Thankfully, grapevines don't need a lot of fertilizer. Your best bet is to make your own compost. That's all the grapes need. The dictionary defines compost as, "decayed, organic material used as a plant fertilizer." Building your own compost is easier than you may think. The decaying process takes care of itself. You just have to give it the right environment to do so. Choose a small area in your yard, about 3x3 feet, and fence it off as your compost pile. Save food scraps in a bucket throughout the day and dump the bucket directly on the ground of your composting spot at the end of the day. You can also buy composting bins that spin and aerate your compost if you prefer to not have it right on the ground. 

Composting is good for the environment as well. Darby Hoover of NRDC, explains, "Compost adds nutrients and organic matter back to soil, which benefits agriculture, reduces our reliance on synthetic fertilizers, diverts methane-producing organic materials from landfills, and improves soil's water retention capacity so you don't need to water as much." Spread one inch of composting material around the bottom of your grapevines in early spring and again in the fall after harvest. For poor drainage areas, use two inches of compost. 

Water and weeding

Water grapevines near the roots rather than right on top of the fruit. Grapes don't like a lot of rain or water so don't overdo it. For new grapevines (first two years), make sure they're getting ½ to 1 inch of water a week (about five gallons). Once a vine's trunk is mature, after two years, you probably won't have to water as long as they are getting rain now and then, according to the University of Minnesota Extension. 

Weeds are the nemesis of any gardener. Your grapes will grow even if weeds are around them, however, they'll grow much better without them. Weed regularly so it isn't such an undertaking every time. According to The Middle-Sized Garden, it's best to weed garden plants from March – June. After those months, weeds slow down. Dig weeds out using your hands or a garden shovel and make sure to get the roots. Once an area is cleaned up well, use some mulch to help keep weeds at bay.

Prune the vines

Although most gardeners are anxious to eat and enjoy what they've planted, it's best to be patient with your grapes, and not allow them to produce the first year. The wait is worth it as your plants will produce bigger, healthier grapes because of it.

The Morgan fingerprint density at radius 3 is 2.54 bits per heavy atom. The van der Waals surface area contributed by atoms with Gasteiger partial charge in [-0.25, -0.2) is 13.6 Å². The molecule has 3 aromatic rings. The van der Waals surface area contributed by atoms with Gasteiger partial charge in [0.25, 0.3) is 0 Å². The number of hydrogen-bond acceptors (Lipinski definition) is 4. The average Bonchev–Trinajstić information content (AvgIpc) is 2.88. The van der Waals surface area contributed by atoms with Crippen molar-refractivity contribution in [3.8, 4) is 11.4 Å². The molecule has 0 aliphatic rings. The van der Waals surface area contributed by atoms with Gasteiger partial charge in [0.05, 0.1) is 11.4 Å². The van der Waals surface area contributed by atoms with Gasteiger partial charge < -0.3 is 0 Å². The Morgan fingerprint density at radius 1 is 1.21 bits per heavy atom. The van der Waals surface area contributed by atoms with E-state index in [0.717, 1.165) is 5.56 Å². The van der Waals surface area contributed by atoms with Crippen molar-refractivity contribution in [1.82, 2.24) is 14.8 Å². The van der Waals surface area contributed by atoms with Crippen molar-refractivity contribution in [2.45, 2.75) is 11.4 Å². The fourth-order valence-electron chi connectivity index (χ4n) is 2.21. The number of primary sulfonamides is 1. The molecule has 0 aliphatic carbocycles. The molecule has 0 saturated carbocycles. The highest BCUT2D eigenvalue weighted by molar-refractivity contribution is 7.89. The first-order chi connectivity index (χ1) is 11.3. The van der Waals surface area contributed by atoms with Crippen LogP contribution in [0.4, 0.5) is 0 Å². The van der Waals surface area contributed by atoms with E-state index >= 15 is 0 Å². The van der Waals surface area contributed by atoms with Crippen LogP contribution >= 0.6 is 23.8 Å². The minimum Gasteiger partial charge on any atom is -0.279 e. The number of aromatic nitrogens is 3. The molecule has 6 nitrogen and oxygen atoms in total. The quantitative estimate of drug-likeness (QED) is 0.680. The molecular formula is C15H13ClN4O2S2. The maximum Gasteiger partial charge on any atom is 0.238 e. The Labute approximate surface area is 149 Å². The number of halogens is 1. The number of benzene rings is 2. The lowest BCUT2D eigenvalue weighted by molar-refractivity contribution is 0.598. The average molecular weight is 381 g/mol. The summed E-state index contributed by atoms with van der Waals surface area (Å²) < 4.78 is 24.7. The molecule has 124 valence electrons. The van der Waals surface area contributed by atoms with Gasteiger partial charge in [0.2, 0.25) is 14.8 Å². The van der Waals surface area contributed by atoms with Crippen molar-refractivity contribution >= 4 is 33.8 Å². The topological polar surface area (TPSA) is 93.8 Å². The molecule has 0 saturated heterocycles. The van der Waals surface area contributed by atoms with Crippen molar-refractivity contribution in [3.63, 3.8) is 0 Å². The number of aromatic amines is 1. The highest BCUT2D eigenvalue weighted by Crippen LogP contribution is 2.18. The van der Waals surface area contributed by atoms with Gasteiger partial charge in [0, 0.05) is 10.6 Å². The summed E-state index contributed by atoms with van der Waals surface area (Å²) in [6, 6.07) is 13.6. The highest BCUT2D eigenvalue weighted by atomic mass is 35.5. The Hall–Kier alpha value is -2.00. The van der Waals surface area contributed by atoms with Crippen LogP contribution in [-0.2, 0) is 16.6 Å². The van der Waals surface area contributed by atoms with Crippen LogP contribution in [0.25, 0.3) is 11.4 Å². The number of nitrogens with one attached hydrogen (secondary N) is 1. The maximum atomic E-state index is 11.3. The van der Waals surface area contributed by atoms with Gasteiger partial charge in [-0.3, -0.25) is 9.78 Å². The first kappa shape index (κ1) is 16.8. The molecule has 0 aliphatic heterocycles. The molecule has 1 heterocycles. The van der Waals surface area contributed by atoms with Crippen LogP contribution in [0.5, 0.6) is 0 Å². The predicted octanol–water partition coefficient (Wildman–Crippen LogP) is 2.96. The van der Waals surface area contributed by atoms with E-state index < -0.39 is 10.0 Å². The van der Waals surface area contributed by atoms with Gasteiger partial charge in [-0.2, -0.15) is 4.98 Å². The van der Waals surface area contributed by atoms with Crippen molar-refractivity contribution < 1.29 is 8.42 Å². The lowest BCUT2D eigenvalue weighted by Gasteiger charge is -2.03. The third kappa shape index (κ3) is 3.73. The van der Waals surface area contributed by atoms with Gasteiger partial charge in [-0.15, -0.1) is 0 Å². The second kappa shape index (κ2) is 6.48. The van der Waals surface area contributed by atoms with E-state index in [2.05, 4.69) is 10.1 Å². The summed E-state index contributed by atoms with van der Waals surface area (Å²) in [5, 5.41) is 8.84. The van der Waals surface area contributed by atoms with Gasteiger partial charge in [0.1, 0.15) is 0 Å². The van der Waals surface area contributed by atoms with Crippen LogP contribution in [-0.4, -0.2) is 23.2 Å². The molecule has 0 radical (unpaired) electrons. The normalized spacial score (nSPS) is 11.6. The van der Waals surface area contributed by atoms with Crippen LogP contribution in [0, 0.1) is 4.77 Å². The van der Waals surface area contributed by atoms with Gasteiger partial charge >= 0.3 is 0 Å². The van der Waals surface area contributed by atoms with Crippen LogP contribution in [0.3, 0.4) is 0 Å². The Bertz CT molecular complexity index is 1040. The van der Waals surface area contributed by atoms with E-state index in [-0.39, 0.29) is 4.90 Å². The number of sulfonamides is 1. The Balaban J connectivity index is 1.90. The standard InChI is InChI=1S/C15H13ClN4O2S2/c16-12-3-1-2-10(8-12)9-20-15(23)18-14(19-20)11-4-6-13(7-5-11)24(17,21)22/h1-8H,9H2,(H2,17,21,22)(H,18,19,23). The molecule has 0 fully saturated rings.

According to Minneopa Orchards, pruning encourages growth where you want it in the vine, increases productivity and fights disease, and allows the vine to concentrate its energy on producing fruit during the growing season. Prune grapes when they've gone dormant in the winter. The goal is to cut away old wood from the vines and leave at least two buds on the wood that's trimmed back. Many grape growers like to train their vines to two wires on their trellis. They allow two shoots from the vines to expand across each wire, one on top (5 feet from the ground) and one on the bottom (3 feet from the ground). The shoots that grow in between are removed, allowing all the growing energy to focus on the two shoots that are trellised.

Harvest and storage

Finally, after many months of tending to your grapevines, it's time to harvest and store up your long-awaited grapes. Grab some scissors or garden pruners to get the job done. Look for a mature cluster of grapes and hold it in your hand, then simply cut off the cluster with your shears. Wash and eat immediately for the freshest grapes you've ever had. Hopefully, there's an abundance and you'll have to find ways to save the excess fruit. 

According to My Recipes, to help your table grapes remain fresh, don't wash them until you're ready to enjoy. The excess moisture speeds up the decaying process. They also recommend keeping grapes away from direct cool air, as it speeds up dehydration.